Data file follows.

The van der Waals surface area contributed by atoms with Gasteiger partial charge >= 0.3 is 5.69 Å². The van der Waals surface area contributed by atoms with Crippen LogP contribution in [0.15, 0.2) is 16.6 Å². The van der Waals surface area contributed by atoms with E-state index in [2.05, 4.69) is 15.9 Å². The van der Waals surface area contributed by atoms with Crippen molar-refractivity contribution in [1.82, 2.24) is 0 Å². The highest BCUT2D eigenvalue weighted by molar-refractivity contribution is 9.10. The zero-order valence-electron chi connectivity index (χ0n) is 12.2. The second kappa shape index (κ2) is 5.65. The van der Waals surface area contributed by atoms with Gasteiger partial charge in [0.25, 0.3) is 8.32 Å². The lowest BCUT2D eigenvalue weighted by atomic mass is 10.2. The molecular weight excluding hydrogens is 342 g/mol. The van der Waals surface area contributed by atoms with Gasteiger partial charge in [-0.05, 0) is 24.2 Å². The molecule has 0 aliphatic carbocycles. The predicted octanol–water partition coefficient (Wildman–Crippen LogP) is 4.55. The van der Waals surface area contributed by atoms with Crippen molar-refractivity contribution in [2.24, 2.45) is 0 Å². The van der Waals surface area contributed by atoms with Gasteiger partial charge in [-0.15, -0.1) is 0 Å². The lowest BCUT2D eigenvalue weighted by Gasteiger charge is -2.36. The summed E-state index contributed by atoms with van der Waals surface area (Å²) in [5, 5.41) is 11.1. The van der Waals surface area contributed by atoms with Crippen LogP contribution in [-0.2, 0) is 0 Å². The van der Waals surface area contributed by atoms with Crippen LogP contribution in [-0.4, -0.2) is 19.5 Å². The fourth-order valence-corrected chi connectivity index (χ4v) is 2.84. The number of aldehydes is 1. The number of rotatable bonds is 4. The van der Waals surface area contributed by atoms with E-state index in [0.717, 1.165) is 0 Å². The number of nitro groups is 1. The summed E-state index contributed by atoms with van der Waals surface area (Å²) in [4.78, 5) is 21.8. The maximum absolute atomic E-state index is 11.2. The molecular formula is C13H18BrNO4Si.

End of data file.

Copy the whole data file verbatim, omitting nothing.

The van der Waals surface area contributed by atoms with Gasteiger partial charge >= 0.3 is 5.69 Å². The van der Waals surface area contributed by atoms with Crippen LogP contribution in [0.15, 0.2) is 16.6 Å². The van der Waals surface area contributed by atoms with E-state index in [2.05, 4.69) is 15.9 Å². The van der Waals surface area contributed by atoms with Crippen molar-refractivity contribution in [1.82, 2.24) is 0 Å². The highest BCUT2D eigenvalue weighted by molar-refractivity contribution is 9.10. The zero-order valence-electron chi connectivity index (χ0n) is 12.2. The second kappa shape index (κ2) is 5.65. The van der Waals surface area contributed by atoms with Gasteiger partial charge in [0.25, 0.3) is 8.32 Å². The lowest BCUT2D eigenvalue weighted by atomic mass is 10.2. The molecular weight excluding hydrogens is 342 g/mol. The van der Waals surface area contributed by atoms with Gasteiger partial charge in [-0.05, 0) is 24.2 Å². The molecule has 0 aliphatic carbocycles. The predicted octanol–water partition coefficient (Wildman–Crippen LogP) is 4.55. The van der Waals surface area contributed by atoms with Crippen molar-refractivity contribution in [2.24, 2.45) is 0 Å². The van der Waals surface area contributed by atoms with Gasteiger partial charge in [-0.15, -0.1) is 0 Å². The lowest BCUT2D eigenvalue weighted by Gasteiger charge is -2.36. The summed E-state index contributed by atoms with van der Waals surface area (Å²) in [5, 5.41) is 11.1. The van der Waals surface area contributed by atoms with Crippen LogP contribution in [-0.2, 0) is 0 Å². The van der Waals surface area contributed by atoms with Crippen LogP contribution in [-0.4, -0.2) is 19.5 Å². The fourth-order valence-corrected chi connectivity index (χ4v) is 2.84. The number of aldehydes is 1. The number of rotatable bonds is 4. The van der Waals surface area contributed by atoms with E-state index in [0.717, 1.165) is 0 Å². The number of nitro groups is 1. The summed E-state index contributed by atoms with van der Waals surface area (Å²) in [4.78, 5) is 21.8. The maximum absolute atomic E-state index is 11.2. The molecular formula is C13H18BrNO4Si.